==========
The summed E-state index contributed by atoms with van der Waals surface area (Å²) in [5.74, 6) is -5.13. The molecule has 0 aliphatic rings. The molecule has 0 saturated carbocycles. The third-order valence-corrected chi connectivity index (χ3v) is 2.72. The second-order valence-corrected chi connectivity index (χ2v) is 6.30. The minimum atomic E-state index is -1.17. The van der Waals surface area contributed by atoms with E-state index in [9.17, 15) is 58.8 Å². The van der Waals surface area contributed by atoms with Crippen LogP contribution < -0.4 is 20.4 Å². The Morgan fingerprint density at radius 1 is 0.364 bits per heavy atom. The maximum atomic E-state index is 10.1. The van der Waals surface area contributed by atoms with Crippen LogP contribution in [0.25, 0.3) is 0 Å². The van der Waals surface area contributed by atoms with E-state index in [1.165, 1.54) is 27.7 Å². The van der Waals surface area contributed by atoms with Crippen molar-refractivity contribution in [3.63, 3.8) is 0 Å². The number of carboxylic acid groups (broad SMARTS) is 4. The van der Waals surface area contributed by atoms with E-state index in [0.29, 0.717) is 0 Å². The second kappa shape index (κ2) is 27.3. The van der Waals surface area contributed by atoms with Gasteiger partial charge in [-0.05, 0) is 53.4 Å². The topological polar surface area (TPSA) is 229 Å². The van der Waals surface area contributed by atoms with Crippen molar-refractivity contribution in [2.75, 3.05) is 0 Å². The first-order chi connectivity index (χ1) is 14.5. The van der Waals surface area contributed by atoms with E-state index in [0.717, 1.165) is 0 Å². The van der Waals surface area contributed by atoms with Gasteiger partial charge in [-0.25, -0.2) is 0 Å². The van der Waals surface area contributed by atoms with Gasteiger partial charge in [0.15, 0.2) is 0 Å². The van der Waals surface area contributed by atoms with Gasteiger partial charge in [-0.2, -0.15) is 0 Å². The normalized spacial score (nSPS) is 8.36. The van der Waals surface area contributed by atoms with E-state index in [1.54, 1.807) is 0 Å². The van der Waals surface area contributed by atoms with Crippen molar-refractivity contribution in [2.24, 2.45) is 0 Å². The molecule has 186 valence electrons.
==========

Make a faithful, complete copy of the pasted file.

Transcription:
The summed E-state index contributed by atoms with van der Waals surface area (Å²) in [5.74, 6) is -5.13. The molecule has 0 aliphatic rings. The molecule has 0 saturated carbocycles. The third-order valence-corrected chi connectivity index (χ3v) is 2.72. The second-order valence-corrected chi connectivity index (χ2v) is 6.30. The minimum atomic E-state index is -1.17. The van der Waals surface area contributed by atoms with E-state index in [9.17, 15) is 58.8 Å². The van der Waals surface area contributed by atoms with Crippen LogP contribution < -0.4 is 20.4 Å². The Morgan fingerprint density at radius 1 is 0.364 bits per heavy atom. The maximum atomic E-state index is 10.1. The van der Waals surface area contributed by atoms with Crippen LogP contribution in [0.25, 0.3) is 0 Å². The van der Waals surface area contributed by atoms with E-state index in [1.165, 1.54) is 27.7 Å². The van der Waals surface area contributed by atoms with Crippen molar-refractivity contribution in [3.63, 3.8) is 0 Å². The number of carboxylic acid groups (broad SMARTS) is 4. The van der Waals surface area contributed by atoms with E-state index in [0.29, 0.717) is 0 Å². The second kappa shape index (κ2) is 27.3. The van der Waals surface area contributed by atoms with Gasteiger partial charge in [-0.05, 0) is 53.4 Å². The topological polar surface area (TPSA) is 229 Å². The van der Waals surface area contributed by atoms with Crippen molar-refractivity contribution in [2.75, 3.05) is 0 Å². The first-order chi connectivity index (χ1) is 14.5. The van der Waals surface area contributed by atoms with E-state index in [0.717, 1.165) is 0 Å². The van der Waals surface area contributed by atoms with Gasteiger partial charge in [-0.25, -0.2) is 0 Å². The van der Waals surface area contributed by atoms with Gasteiger partial charge in [0.15, 0.2) is 0 Å². The van der Waals surface area contributed by atoms with Gasteiger partial charge in [-0.2, -0.15) is 0 Å². The normalized spacial score (nSPS) is 8.36. The van der Waals surface area contributed by atoms with E-state index in [1.54, 1.807) is 0 Å². The van der Waals surface area contributed by atoms with Crippen molar-refractivity contribution in [2.24, 2.45) is 0 Å². The molecule has 186 valence electrons.